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Editorials

Strict Covid rules needed for international travellers

Jomo Kenyatta International Airport (JKIA)
Jomo Kenyatta International Airport (JKIA). FILE PHOTO | NMG 

As airlines resume flights through Jomo Kenyatta International Airport (JKIA), there may be a larger storm gathering. Without strict rules for passengers coming into the country — including testing, tracing, lockdown management and quarantine — it will be tough for the government to keep infections down.

British Airways, KLM, Qatar Airways, and Air France have announced the resumption of passenger services, with some operating four flights weekly. With some of these passengers coming from countries experiencing a second spike in the number of new Covid-19 cases, it will be difficult for the Health ministry to prevent their actions from affecting the rest of the nation.

Having a Covid-19-free certificate before being allowed into the country is not enough because it is only useful on the day the test is taken. A traveller can get the virus after issuance of the certificate and remain asymptomatic en route. There have been reported cases of returnees from other countries testing positive for the virus a few days after getting clearance at the airport.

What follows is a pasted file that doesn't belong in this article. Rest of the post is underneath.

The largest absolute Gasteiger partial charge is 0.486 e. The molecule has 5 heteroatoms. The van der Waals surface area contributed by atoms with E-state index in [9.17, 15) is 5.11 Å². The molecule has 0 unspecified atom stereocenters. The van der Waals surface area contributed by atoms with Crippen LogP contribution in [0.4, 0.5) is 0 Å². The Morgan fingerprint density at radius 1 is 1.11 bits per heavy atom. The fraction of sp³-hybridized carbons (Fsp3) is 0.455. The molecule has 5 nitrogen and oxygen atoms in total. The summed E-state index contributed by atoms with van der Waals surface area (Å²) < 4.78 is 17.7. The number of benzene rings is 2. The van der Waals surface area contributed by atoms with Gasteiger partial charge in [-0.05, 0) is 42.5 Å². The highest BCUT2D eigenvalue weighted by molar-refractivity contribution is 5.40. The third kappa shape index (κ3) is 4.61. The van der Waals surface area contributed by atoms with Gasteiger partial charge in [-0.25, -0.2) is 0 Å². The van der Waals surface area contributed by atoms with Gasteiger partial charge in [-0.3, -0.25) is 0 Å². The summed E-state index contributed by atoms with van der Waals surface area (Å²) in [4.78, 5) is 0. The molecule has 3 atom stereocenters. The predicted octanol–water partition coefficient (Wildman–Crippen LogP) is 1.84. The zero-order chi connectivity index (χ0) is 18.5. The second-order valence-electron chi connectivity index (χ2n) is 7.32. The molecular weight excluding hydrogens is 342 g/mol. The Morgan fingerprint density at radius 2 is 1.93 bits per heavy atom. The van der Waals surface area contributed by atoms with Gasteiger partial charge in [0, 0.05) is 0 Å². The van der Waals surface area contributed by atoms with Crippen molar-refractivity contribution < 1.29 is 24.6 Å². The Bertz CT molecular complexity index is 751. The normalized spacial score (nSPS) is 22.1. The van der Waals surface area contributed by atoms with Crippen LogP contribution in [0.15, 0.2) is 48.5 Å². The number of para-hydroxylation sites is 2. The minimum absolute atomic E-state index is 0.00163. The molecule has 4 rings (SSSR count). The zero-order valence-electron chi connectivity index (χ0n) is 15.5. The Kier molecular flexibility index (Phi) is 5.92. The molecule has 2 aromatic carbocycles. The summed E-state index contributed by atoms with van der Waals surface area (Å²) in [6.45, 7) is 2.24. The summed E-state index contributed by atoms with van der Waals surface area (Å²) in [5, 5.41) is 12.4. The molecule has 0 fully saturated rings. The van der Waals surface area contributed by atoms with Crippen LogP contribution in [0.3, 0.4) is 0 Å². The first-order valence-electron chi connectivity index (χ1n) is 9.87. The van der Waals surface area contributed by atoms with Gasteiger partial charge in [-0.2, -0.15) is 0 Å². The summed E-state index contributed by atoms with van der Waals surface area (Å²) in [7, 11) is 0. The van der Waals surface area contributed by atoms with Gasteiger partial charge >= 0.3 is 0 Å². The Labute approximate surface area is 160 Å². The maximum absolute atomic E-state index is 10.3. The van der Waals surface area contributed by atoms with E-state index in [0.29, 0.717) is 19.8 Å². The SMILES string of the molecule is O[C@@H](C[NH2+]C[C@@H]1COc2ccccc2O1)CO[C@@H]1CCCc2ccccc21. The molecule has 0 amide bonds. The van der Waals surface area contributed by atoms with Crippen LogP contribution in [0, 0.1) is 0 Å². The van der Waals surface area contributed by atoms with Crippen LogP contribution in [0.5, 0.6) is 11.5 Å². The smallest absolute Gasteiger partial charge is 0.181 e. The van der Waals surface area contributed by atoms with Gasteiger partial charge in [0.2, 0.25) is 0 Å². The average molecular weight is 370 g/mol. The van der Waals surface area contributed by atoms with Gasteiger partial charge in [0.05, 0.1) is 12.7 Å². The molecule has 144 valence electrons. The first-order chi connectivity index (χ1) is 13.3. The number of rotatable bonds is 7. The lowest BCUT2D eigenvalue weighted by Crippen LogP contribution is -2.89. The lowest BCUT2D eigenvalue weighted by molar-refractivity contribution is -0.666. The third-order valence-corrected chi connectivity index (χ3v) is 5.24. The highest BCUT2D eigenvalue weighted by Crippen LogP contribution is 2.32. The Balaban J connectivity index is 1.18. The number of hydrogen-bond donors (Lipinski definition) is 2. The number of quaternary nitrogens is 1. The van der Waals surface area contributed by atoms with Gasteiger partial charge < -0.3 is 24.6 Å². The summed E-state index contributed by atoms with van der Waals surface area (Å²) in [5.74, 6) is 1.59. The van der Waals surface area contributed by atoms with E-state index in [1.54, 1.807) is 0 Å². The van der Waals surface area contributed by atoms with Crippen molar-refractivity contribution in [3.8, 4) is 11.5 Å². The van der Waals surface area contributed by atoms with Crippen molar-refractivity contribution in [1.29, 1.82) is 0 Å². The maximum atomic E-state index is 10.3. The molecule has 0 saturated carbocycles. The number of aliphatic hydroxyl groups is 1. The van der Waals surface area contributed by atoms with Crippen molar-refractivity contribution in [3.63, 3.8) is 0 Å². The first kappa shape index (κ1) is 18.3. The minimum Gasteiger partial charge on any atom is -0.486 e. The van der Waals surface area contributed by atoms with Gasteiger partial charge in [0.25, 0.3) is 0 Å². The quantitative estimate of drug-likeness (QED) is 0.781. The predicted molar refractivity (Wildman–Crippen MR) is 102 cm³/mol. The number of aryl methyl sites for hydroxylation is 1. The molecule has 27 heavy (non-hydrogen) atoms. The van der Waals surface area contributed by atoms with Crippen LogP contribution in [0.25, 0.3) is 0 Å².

The government should therefore impose stricter protocols on people arriving from countries such as Spain, Vietnam, China, Japan, Tanzania, and other places that have seen new infections more than double or whose populations have not been adhering to the Covid-19 safety regulations.

The UK, for instance, is enforcing a 14-day self-isolation for travellers returning from Spain, with those disobeying the law risking a hefty fine. China introduced tough quarantine measures following an increase in imported cases from Russia. Beijing-bound international flights were diverted to other cities for screening and quarantine. Hong Kong came up with electronic bracelets for those arriving from overseas, tracking their movements and ensuring quarantines are adhered to.

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Kenya should also consider introducing on-the-spot tests at the airport for travellers from coronavirus high-risk countries instead of the unreliable temperature checks. France is planning to start on-the-spot Covid-19 tests for people coming from 16 countries. However, if the government is to take this route, it must follow International Air Transport Association (IATA) guidelines that stipulate that testing must deliver results fast, operate to very high rates of accuracy, and must be cost-effective.

Hotels have raised concerns that tourists will shy away from the strict protocols, but they are important. If we aren't careful, Nairobi will be a primary gateway for more infections for the rest of the country.

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